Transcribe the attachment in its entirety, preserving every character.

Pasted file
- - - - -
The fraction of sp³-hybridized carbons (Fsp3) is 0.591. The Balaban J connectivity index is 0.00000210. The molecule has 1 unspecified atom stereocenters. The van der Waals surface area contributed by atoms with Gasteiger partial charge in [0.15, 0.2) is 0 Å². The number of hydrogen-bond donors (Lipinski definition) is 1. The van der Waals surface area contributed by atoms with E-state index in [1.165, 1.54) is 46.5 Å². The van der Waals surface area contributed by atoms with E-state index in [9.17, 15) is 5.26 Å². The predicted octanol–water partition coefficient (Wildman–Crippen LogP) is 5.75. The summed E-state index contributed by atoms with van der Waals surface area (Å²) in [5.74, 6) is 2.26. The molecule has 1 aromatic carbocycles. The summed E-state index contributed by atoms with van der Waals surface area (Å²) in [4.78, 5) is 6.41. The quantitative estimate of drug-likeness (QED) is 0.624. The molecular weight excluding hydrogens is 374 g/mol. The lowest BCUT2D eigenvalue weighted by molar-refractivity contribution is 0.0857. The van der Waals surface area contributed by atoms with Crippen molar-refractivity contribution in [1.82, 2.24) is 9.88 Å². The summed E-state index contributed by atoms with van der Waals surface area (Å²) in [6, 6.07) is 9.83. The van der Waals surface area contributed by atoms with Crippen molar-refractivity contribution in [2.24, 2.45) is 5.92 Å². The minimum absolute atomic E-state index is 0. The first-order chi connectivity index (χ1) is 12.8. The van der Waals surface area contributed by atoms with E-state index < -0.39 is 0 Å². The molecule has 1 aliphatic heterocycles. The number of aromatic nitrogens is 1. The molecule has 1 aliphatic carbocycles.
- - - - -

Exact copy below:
The fraction of sp³-hybridized carbons (Fsp3) is 0.591. The Balaban J connectivity index is 0.00000210. The molecule has 1 unspecified atom stereocenters. The van der Waals surface area contributed by atoms with Gasteiger partial charge in [0.15, 0.2) is 0 Å². The number of hydrogen-bond donors (Lipinski definition) is 1. The van der Waals surface area contributed by atoms with E-state index in [1.165, 1.54) is 46.5 Å². The van der Waals surface area contributed by atoms with E-state index in [9.17, 15) is 5.26 Å². The predicted octanol–water partition coefficient (Wildman–Crippen LogP) is 5.75. The summed E-state index contributed by atoms with van der Waals surface area (Å²) in [5.74, 6) is 2.26. The molecule has 1 aromatic carbocycles. The summed E-state index contributed by atoms with van der Waals surface area (Å²) in [4.78, 5) is 6.41. The quantitative estimate of drug-likeness (QED) is 0.624. The molecular weight excluding hydrogens is 374 g/mol. The lowest BCUT2D eigenvalue weighted by molar-refractivity contribution is 0.0857. The van der Waals surface area contributed by atoms with Crippen molar-refractivity contribution in [1.82, 2.24) is 9.88 Å². The summed E-state index contributed by atoms with van der Waals surface area (Å²) in [6, 6.07) is 9.83. The van der Waals surface area contributed by atoms with Crippen molar-refractivity contribution in [2.24, 2.45) is 5.92 Å². The minimum absolute atomic E-state index is 0. The first-order chi connectivity index (χ1) is 12.8. The van der Waals surface area contributed by atoms with E-state index < -0.39 is 0 Å². The molecule has 1 aliphatic heterocycles. The number of aromatic nitrogens is 1. The molecule has 1 aliphatic carbocycles.